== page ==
“The Jesus Response”

Sermon planning time for me- and I invite you to participate with me by sharing your wisdom and insights.

I am working on a sermon series for later in the spring entitled “The Jesus Response.” The idea behind it is to examine how Jesus responded to his culture and what we can learn and apply from that.

My foundational claim is that his culture and our culture are very similar- pluralism abounded then and does now. The question “What is truth?” alone can describe postmodern thought.

So we start there and closely examine how Jesus engaged and impacted this kind of culture- and through this discern how we might as well. So far here are some of my thoughts:

  • Jesus ministry was grass-roots. He primarily moved and worked among the common folk- the poor and oppressed. His message of relief from that poverty and oppression resonated strongly and gained followers. Maybe this is where we need to go as well- back into the byways and highways- where the needs are. Nothing new about this idea- but are we really doing it?
  • Jesus was the definition of authentic. This is a postmodern buzz word but key to Jesus impact. They recognized he was different- not like the scribes and Pharisee’s in his teaching. They recognized his realness. We must reclaim this kind of authenticity.
  • He presented a counter-ethic that empowered the powerless. Last will be first- lose life to save it- go the extra mile- turn the other cheek, etc. This kind of power through surrender and service scandalized those who possessed power.  Are not more and more feeling powerless now?
  • He refused to get off-message. His detractors could not steer him into debate or away from his mission. He did not waste time engaging their trite theological discussions. He came to seek and save the lost. Often we spend much time focusing on things that sound spiritual and religious but in fact make no difference to the hurting and lost.
  • He chose truth over tradition and people over institutions- similar to previous point but nuanced a little differently. Christ was not about propping up institutional traditions- he was about changing lives through truth. This kind of approach clearly injects Christ into contemporary dialogue in effective ways.

Okay- if you waded thru that- any suggestions  and input  would be appreciated.


7 Responses to “The Jesus Response”

  1. thesauros says:

    His reality is so overwhelming that fools can only deny His existence.

  2. landsway says:

    If Jesus came back to earth today it would be much the same. The church leaders of today would not accept him just like they did not all those years ago. Jesus would be that same because He is the Word of God made flesh. If we think about that it is amazing. He is the Word of God and because of that He not only knows the truth; but is the truth which is why He did not waste time talking about things that were meant to be devisive. He knew the truth and we hope we are in the truth. There is a difference.

  3. Royce Ogle says:

    We tend to feel inadequate when we don’t have quick answers to all of the questions that come our way. He often only answered with another question.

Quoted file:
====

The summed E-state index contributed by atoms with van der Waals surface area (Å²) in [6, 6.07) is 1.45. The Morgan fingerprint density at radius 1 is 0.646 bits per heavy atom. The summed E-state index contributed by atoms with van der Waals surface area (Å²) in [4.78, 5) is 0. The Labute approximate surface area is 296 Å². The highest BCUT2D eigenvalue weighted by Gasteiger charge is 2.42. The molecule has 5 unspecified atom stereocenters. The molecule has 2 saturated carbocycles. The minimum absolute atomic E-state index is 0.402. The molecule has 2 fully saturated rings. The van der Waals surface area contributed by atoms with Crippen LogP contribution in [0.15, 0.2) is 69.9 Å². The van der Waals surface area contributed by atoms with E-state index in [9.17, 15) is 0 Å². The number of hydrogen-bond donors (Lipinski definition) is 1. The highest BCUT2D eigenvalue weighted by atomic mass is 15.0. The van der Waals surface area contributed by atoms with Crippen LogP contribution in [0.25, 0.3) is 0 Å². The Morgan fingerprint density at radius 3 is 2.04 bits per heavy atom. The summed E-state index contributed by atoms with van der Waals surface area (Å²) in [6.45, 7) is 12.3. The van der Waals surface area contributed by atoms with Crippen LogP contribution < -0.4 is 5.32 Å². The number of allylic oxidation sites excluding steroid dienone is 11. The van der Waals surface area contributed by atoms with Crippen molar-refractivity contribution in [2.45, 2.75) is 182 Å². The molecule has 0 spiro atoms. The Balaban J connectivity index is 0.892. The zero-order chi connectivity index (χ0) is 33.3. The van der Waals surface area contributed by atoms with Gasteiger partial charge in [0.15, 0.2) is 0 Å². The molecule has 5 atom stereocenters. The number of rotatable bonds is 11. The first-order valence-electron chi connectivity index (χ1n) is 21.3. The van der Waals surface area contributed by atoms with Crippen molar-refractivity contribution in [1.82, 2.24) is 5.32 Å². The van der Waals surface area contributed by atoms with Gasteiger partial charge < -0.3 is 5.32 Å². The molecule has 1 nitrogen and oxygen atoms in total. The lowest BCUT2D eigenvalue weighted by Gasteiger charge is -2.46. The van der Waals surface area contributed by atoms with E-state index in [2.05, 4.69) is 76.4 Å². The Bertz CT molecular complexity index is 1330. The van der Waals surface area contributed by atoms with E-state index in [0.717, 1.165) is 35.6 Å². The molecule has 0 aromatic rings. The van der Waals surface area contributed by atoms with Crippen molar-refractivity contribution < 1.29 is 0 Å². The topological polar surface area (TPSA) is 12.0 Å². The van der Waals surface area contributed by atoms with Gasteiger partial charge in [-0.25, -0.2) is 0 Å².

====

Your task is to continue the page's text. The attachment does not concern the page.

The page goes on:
He was always going against the religeous culture, not just the popular culture, but the religious culture. I think in this we likely should follow Him. Far too often what is popular and accepted is not best.


  4. K. Rex Butts says:

    If Christians today wish for our communities to embrace Jesus as Lord and Savior, I believe there is one critical facter we need to remember about Jesus: Jesus embodied in the way he lived everything he spoke about. What a huge challenge! What are we embodying? Is what we embody consistent with the claims we make about the teachings of Jesus? If the world is going to believe Jesus they need to see a church that lives as Jesus. What a huge challenge!

    Grace and peace,


  5. Jim Sexton says:

    We need to embody Him personally, in plural (the called out), and in the full faith that it requires. Christian isn’t a name anymore than plumber or nurse are… if we dare call ourselves by His prophesied calling then we better be doing a much better job of being, not wearing His name.

    Remember, Christ wasn’t His last name… it was who He was in fulfillment of all prophecy, all of God’s planning, and everything we needed Him to be as our Savior. Christianity doesn’t need to be dumbed down, it needs to be honed, applied daily, and shared with all that we encounter.

    When we see a baseball player, we will know who and what he is by seeing him in action. Does anyone in your realm of influence know know what you are by seeing your everyday Christianity, or do you have to continually remind them because the evidence doesn’t add up to the name that we wear?

  6. Danny Holman says:

    I find it interesting that the normal pattern for Jesus was (1)Do something that no one expected that shook their presuppostions, then (2) explain it… usually with a parable. It is amazing to me, and probably an indication of his divinity, that Jesus could be at one time both completely in the culture and also independent of it (incarnate and transcendant).
    This comes across most vividly in the way he treats all the social “pockets” of people in a similar fashion: religous leaders, pagan, moral, immoral, rich, poor, powerful, and oppressed. The only people who seemed to get a “different” response were the biligerent religous leaders who victimized the masses with the religous burdens they enforced in God’s name.

  7. dannydodd says:

    Thanks for all the input- good stuff that will be helpful as I continue to develop these thoughts for my sermon series.

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